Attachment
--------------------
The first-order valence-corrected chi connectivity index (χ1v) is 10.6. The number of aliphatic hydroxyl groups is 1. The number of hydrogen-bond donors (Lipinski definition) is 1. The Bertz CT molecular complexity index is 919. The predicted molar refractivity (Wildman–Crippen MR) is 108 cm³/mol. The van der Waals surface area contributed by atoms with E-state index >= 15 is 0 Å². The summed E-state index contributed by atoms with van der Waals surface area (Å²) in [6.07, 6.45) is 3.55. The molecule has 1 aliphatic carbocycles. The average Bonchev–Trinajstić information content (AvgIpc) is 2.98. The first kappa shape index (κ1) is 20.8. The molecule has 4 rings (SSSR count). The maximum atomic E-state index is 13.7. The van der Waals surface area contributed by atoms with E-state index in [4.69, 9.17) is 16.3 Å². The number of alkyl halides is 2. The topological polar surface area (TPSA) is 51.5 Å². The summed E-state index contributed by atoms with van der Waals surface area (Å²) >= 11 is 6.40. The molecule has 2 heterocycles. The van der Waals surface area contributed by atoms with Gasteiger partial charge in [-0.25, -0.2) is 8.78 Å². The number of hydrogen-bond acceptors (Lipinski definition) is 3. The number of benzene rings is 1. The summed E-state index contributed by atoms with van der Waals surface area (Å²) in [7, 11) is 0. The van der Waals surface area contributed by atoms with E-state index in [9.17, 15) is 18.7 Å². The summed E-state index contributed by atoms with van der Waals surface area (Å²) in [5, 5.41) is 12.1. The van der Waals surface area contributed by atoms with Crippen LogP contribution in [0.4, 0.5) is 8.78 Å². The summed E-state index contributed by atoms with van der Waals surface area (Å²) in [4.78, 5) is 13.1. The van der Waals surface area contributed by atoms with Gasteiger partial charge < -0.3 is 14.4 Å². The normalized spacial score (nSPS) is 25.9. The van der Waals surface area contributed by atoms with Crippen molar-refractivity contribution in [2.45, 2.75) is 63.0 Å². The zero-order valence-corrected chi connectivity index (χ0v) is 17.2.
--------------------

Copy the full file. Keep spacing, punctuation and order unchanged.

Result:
The first-order valence-corrected chi connectivity index (χ1v) is 10.6. The number of aliphatic hydroxyl groups is 1. The number of hydrogen-bond donors (Lipinski definition) is 1. The Bertz CT molecular complexity index is 919. The predicted molar refractivity (Wildman–Crippen MR) is 108 cm³/mol. The van der Waals surface area contributed by atoms with E-state index >= 15 is 0 Å². The summed E-state index contributed by atoms with van der Waals surface area (Å²) in [6.07, 6.45) is 3.55. The molecule has 1 aliphatic carbocycles. The average Bonchev–Trinajstić information content (AvgIpc) is 2.98. The first kappa shape index (κ1) is 20.8. The molecule has 4 rings (SSSR count). The maximum atomic E-state index is 13.7. The van der Waals surface area contributed by atoms with E-state index in [4.69, 9.17) is 16.3 Å². The number of alkyl halides is 2. The topological polar surface area (TPSA) is 51.5 Å². The summed E-state index contributed by atoms with van der Waals surface area (Å²) >= 11 is 6.40. The molecule has 2 heterocycles. The van der Waals surface area contributed by atoms with Gasteiger partial charge in [-0.25, -0.2) is 8.78 Å². The number of hydrogen-bond acceptors (Lipinski definition) is 3. The number of benzene rings is 1. The summed E-state index contributed by atoms with van der Waals surface area (Å²) in [7, 11) is 0. The van der Waals surface area contributed by atoms with E-state index in [9.17, 15) is 18.7 Å². The summed E-state index contributed by atoms with van der Waals surface area (Å²) in [5, 5.41) is 12.1. The van der Waals surface area contributed by atoms with Crippen LogP contribution in [0.4, 0.5) is 8.78 Å². The summed E-state index contributed by atoms with van der Waals surface area (Å²) in [4.78, 5) is 13.1. The van der Waals surface area contributed by atoms with Gasteiger partial charge < -0.3 is 14.4 Å². The normalized spacial score (nSPS) is 25.9. The van der Waals surface area contributed by atoms with Crippen molar-refractivity contribution in [2.45, 2.75) is 63.0 Å². The zero-order valence-corrected chi connectivity index (χ0v) is 17.2.